Mutually beneficial

first_imgThe success of Britain’s bakery sector is built around a strong, mutually beneficial relationship with the major supermarkets.Last week, on these pages, it was reported that a recent survey of UK food suppliers had revealed that 83% of company directors expected to see more firms within their sector go out of business. Much of the blame for this, according to Grant Thornton, the company which carried out the survey, rests with the big supermarkets. Rubbish!Earlier this year, the Competition Commission, reporting on its exhaustive and continuing investigation into the grocery sector, stated that there was “little evidence of any ongoing decline in profits” for manufacturers and processors.In fact, on the three occasions over the past eight years that the Commission has investigated the grocery sector, it has failed to unearth any evidence to support claims that retailers are using their position to profit at the expense of their suppliers. The scale economies arising from increasing market shares have been passed on to consumers in lower prices and product innovation.It is somewhat surprising, then, that Grant Thornton, from a survey of just 50 suppliers, has been able to draw such simplistic conclusions about the state of the grocery market and the relationship between retailers and their suppliers. The reality is that the majority of suppliers enjoy mutually advantageous working relationships with supermarkets.Indeed, the Competition Commission’s own, much more extensive survey of suppliers suggests that supply relationships are generally positive, with 94% of respondents saying they believe they will still be in business in five years’ time and 80% saying they have been able to invest in their businesses in the past two years. That is not indicative of a supply chain breaking under pressure. In the bakery market, the share of retailers’ own-brand products in total sales has been halted and reversed by the big manufacturers, through product individuality and aggressive marketing.Supermarkets know that if they put their suppliers under pressure, it restricts investment and stifles innovation, which is why they aim to foster long-term constructive relationships.One of the things the bakery sector has been able to do well in recent years is innovate to meet the changing tastes of consumers. Bakers were among the swiftest to recognise and react to consumers’ growing interest in health and nutrition, developing new brands and premium and speciality product lines to meet the demand for something different. Super- markets have supported and encouraged this strategy.The supermarkets’ main aim is to serve their customers, which is best done by creating a viable, innovative and competitive supply chain. This is the only way to deliver the choice, quality and innovation that consumers demand.There will always be arguments between supermarkets and their suppliers over terms and conditions, as there are in all supply chains, but supermarkets recognise that treating suppliers badly is bad business, which is why both parties seek, and generally enjoy, mutually beneficial relationships. nlast_img read more

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Juuso Pasanen provides steady hand to Syracuse midfield in final season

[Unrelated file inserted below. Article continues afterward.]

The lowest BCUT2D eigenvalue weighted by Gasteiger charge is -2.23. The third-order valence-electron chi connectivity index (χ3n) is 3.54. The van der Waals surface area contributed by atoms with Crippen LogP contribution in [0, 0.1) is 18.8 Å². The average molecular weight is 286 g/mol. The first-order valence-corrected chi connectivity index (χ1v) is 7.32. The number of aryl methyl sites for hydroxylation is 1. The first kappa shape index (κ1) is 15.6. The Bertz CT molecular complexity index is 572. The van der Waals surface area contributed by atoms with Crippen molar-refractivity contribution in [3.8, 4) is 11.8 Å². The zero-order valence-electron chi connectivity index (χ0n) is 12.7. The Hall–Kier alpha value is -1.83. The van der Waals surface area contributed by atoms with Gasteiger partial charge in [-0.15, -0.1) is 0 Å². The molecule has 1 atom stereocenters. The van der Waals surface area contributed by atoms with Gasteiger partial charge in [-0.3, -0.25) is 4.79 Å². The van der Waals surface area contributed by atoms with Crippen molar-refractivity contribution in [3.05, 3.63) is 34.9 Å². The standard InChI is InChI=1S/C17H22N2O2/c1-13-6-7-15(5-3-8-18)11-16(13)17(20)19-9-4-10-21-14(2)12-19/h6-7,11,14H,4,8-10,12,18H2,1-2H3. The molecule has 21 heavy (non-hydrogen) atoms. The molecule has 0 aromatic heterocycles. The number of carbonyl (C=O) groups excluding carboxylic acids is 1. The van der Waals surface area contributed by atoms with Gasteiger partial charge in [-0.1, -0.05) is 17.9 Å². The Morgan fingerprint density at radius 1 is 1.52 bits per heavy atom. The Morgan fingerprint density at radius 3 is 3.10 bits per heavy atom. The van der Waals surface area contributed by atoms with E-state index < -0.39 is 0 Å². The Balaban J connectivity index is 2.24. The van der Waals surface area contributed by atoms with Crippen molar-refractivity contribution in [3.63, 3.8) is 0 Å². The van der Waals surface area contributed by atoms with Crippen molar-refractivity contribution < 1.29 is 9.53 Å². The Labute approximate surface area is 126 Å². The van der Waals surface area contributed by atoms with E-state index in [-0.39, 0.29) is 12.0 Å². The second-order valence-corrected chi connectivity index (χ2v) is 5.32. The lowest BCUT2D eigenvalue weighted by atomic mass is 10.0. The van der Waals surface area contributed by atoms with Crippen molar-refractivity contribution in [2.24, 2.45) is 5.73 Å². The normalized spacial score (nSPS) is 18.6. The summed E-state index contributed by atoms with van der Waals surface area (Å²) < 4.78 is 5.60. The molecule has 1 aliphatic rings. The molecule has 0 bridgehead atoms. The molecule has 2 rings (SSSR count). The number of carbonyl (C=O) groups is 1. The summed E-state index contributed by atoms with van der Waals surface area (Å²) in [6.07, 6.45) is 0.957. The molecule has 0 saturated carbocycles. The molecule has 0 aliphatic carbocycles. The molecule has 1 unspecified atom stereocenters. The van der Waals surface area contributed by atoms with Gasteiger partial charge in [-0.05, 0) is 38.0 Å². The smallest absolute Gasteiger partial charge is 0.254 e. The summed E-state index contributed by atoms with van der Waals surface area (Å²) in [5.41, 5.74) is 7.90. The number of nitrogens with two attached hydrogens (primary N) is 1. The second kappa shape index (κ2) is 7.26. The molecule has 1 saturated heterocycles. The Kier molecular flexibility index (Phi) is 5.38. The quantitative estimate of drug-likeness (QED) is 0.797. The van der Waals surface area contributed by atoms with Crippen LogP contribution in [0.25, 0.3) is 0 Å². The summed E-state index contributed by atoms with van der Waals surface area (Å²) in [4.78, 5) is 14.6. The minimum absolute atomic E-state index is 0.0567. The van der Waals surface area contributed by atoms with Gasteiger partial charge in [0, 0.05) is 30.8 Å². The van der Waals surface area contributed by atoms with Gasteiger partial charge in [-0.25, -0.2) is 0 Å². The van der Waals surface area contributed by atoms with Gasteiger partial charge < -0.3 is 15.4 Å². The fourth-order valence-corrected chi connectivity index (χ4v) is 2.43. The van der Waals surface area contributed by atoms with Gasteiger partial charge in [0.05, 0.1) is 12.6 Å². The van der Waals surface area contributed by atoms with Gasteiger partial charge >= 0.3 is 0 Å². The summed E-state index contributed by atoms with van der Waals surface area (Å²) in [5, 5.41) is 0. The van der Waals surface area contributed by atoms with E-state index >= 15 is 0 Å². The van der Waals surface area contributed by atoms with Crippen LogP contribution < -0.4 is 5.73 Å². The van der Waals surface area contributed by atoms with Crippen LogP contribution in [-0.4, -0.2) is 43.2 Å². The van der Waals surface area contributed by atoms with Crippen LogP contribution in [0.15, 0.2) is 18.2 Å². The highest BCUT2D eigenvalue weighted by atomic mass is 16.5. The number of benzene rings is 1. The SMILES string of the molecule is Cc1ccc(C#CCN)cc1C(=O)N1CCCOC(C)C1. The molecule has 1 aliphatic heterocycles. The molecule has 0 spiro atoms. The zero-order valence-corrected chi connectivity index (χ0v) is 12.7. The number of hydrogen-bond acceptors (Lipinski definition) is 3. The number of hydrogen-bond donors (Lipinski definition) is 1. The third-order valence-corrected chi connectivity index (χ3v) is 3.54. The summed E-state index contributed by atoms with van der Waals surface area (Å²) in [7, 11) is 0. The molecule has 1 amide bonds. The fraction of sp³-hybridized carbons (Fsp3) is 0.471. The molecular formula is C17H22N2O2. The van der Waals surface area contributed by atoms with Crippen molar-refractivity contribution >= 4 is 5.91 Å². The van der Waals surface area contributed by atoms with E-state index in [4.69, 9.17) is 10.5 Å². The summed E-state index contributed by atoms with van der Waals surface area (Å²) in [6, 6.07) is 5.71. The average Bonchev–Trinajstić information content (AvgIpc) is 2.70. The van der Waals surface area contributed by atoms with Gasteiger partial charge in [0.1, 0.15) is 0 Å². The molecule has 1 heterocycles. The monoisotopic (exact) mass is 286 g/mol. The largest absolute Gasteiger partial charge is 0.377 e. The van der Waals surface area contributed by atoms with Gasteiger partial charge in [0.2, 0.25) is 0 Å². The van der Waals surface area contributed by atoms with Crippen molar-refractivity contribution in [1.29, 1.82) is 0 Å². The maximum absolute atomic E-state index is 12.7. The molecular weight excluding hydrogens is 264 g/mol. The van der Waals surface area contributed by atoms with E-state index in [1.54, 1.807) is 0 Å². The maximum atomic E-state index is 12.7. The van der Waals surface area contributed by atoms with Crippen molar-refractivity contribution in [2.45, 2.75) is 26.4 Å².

first_img Related Stories Julian Buescher operates from defensive position in wake of Juuso Pasanen’s injurySyracuse tests depth in win over Wolfpack Published on November 2, 2015 at 9:55 pm Contact Chris: [email protected] | @ChrisLibonati Juuso Pasanen laid on the wet grass with his hands on his head and trainers examining his leg.Zero goals, three assists and the least points of any starter are what Syracuse lost when he came out of the game against Hartford on Oct. 20. His production wasn’t what made him so valuable. The player that became punctual and had grown into a leader this past year was what SU nearly lost.“If you’d ask the seniors when I was a freshman, I honestly didn’t think I was ever going to be a captain of the team here,” Pasanen said.The senior defensive midfielder may play his last game at SU Soccer Stadium on Wednesday. The injury against Hartford put the rest of his season in doubt — SU head coach Ian McIntyre constantly said he was day-to-day — but Pasanen was able to play against Boston College last Friday. As recently as SU’s game against North Carolina State on Oct. 23, Pasanen had worn a walking boot.He is one of three captains, and teammates say he provides a steady hand guiding SU in the back of offensive sets. Pasanen had to grow up early, moving from Finland to Switzerland and leaving behind where he was born.AdvertisementThis is placeholder text“He’s a calming influence on our team,” McIntyre said.Pasanen found out he was moving after he came home from a soccer practice and his mother told him his dad had been offered a job in Switzerland. His father flew there and stayed for a month. Pasanen’s parents deliberated about having his mother and he and his siblings stay in Finland, but ultimately they decided to go as a family.The Swiss Airlines plane dropped among the Alps, a rare sight to Pasanen because Finland is mostly flat, he said. “Clarity,” by John Mayer vibrated in his ears as it finally hit him that the move was real.He and his family moved approximately the distance from Syracuse to Los Angeles when they moved near Hunenberg, Switzerland from Kuopio, Finland. He played for FC Zurich’s club team and attended the International School of Zug and Luzern.In Finland, kids start school a year later than in most other parts of the world. When Pasanen moved to Switzerland, he started hanging out with kids in the 10th grade, one grade higher than him.“In a way I felt like I was more mature than kids in my grade,” Pasanen said.He was allowed to skip a grade to take classes with the older kids he had already been hanging out with. Pasanen’s older siblings had come to the United States for an exchange-student program, with one traveling to Boston and the other to Chicago. They dropped a grade below, so he also was able to jump up to their’s.At Zug and Luzern, some kids had parents that worked at an embassy, so Pasanen learned not to get attached because some friends were there one week and gone the next.Even though he said the first move helped him adjust at SU, he admits he wasn’t quite ready. Moving from Switzerland to Syracuse was double the distance from Finland to Switzerland.“Back then I moved with my family, now I moved alone,” Pasanen said. “So it was more of a responsibility.”He said some of the little things have improved like being on time and that he was “noisy all the time like an excited, new, young kid.” The maturity has come with the responsibility of being an older player on the team. Twelve players left Syracuse after last season to play professionally, graduate or transfer, two of which would have been seniors.In the offseason, he had meetings with McIntyre and the other coaches, Liam Callahan and Oyvind Alseth. He knew he had to grow as a captain.“You can go to him if you need that (calming influence),” freshman Andreas Jenssen said.Alseth says sometimes Pasanen’s laid-back mentality can be mistaken for laziness. Even though he’s become one of the leaders, he still has kept some of the tendencies from when he wasn’t regarded that way.There’s still the locker room jokes and sarcasm even though some of his teammates don’t get it. Sometimes it’s just Pasanen and Korab Syla that understand their own band of sarcasm with some jokes not suitable for print.“I’m mature, right?” Pasanen said to Ben Polk, who walked by.“Of course, mate,” Polk joked as he smiled. Commentscenter_img Facebook Twitter Google+last_img read more